He tricked Beth into killing an innocent man for him in order to keep his own position at the hospital secure.
She did hate it, and kept hating it even as he all but tricked her into recording a few takes.
Victims are often tricked into marriage or physically coerced.
When you are selected to be on Intervention you are tricked out of necessity.
Michelangelo tricked his patron about the David, but sometimes he was forcibly reminded who paid the bills.
Gradually they realized how they had been tricked, and the old scowls returned to each face.
I was engaged with this friend in a quiet game of cards, when he pretended that I had tricked him.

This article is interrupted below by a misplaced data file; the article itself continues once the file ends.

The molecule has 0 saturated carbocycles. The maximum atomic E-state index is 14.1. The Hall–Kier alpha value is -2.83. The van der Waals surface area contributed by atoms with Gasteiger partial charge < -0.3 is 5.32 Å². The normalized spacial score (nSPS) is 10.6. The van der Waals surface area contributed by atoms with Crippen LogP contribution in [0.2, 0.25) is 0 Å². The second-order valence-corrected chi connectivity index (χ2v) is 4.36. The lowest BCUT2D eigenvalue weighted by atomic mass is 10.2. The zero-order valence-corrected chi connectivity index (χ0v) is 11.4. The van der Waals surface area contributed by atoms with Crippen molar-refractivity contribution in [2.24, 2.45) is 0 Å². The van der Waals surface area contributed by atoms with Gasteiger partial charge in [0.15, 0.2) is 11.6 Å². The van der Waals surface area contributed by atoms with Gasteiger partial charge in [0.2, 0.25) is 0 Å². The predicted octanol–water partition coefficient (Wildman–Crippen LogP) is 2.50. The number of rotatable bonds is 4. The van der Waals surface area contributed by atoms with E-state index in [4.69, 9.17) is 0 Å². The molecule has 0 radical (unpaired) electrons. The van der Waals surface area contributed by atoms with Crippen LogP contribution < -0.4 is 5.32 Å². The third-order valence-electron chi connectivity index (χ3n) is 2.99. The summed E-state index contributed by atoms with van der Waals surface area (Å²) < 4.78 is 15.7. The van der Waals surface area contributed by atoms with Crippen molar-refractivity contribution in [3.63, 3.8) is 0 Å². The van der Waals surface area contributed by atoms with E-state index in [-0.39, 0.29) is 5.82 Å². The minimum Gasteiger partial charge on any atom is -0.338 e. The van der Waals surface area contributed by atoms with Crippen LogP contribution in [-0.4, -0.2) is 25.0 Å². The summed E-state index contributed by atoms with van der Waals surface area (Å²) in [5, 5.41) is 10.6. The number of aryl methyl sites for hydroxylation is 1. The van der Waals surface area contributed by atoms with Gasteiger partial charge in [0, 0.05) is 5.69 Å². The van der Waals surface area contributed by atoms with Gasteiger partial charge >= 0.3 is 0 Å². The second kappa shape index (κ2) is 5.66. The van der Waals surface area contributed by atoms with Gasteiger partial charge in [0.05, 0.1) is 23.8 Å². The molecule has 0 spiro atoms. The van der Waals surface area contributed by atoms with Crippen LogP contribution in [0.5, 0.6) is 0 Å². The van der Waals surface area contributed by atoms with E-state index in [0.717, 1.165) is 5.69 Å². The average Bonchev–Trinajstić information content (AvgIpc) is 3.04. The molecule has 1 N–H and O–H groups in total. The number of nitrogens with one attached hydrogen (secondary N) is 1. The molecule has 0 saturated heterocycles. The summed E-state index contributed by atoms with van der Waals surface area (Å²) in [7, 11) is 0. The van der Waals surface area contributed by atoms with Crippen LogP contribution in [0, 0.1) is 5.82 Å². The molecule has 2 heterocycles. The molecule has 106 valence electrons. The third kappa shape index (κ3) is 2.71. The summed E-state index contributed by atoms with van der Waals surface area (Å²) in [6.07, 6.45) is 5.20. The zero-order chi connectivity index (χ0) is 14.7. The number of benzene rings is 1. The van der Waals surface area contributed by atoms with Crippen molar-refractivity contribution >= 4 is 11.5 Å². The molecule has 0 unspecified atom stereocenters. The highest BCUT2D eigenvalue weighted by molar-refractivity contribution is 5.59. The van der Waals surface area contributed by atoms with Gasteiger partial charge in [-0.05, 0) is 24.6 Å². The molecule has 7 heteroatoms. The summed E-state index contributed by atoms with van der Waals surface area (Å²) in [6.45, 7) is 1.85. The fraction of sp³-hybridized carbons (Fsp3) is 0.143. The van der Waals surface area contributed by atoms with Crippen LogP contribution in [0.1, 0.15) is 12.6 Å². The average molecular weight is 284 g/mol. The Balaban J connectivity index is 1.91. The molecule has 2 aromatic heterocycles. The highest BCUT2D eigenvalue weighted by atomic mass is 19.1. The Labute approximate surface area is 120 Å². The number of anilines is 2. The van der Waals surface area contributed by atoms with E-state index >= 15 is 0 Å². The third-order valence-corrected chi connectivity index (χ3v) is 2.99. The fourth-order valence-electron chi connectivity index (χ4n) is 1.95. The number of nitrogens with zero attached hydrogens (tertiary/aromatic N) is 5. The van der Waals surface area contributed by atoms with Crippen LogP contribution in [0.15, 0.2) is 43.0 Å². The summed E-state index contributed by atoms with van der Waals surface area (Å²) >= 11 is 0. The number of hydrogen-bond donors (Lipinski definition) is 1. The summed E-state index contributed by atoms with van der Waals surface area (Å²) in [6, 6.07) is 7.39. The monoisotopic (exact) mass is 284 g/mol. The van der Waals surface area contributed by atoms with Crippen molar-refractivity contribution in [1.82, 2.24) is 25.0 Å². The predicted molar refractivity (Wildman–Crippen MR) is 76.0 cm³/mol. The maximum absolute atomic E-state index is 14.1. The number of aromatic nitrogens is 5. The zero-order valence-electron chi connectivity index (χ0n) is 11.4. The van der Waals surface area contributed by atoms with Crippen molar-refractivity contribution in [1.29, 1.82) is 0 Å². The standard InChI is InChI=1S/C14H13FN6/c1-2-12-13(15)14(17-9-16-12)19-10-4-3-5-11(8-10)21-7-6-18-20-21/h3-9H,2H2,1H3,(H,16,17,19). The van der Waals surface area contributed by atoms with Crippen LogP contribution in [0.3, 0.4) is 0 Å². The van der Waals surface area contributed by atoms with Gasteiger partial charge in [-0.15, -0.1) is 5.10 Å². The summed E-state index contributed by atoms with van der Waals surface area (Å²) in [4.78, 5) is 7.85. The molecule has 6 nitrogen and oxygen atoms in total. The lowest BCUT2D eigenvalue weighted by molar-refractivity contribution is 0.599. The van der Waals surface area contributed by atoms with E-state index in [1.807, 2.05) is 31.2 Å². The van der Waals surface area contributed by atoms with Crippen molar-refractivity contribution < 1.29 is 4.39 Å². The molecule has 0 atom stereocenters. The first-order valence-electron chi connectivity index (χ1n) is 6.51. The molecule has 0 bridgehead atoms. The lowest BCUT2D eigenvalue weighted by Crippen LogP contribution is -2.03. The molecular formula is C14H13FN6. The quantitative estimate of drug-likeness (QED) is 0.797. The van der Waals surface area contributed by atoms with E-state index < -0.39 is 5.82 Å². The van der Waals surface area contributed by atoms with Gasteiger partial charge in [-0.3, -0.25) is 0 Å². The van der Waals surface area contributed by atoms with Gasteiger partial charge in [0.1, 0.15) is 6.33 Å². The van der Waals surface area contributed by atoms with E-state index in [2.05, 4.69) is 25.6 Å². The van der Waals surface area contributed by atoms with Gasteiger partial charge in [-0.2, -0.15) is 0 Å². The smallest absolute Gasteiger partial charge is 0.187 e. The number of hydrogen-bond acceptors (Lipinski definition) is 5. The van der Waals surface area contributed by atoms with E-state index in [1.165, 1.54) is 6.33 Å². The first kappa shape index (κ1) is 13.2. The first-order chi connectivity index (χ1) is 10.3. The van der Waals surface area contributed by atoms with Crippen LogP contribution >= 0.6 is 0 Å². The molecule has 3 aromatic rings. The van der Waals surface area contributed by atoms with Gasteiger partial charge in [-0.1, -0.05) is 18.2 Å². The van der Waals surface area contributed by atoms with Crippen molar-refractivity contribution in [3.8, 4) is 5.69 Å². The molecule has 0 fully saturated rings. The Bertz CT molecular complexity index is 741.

They want the despatches they tricked me into carrying,” cried Hilary; “but they go overboard if I am beaten.
He learns that Mrs. Ford has tricked him, is mocked by all, and then forgiven.
She knew the girls had tricked her, and she was determined not to afford them the satisfaction of an open triumph.
early 15c., "a cheat, a mean ruse," from Old North French trique "trick, deceit, treachery, cheating," from trikier "to deceive, to cheat," variant of Old French trichier, probably from Vulgar Latin *triccare, from Latin tricari "be evasive, shuffle," from tricæ "trifles, nonsense, a tangle of difficulties," of unknown origin.
Meaning "a roguish prank" is recorded from 1580s; sense of "the art of doing something" is first attested 1610s. Meaning "prostitute's client" is first attested 1915; earlier it was U.S. slang for "a robbery" (1865). Trick-or-treat is recorded from 1942.
1590s, from trick (v.). Related: Tricked; tricking. An earlier sense of "to dress, adorn" (c.1500) is perhaps a different word entirely.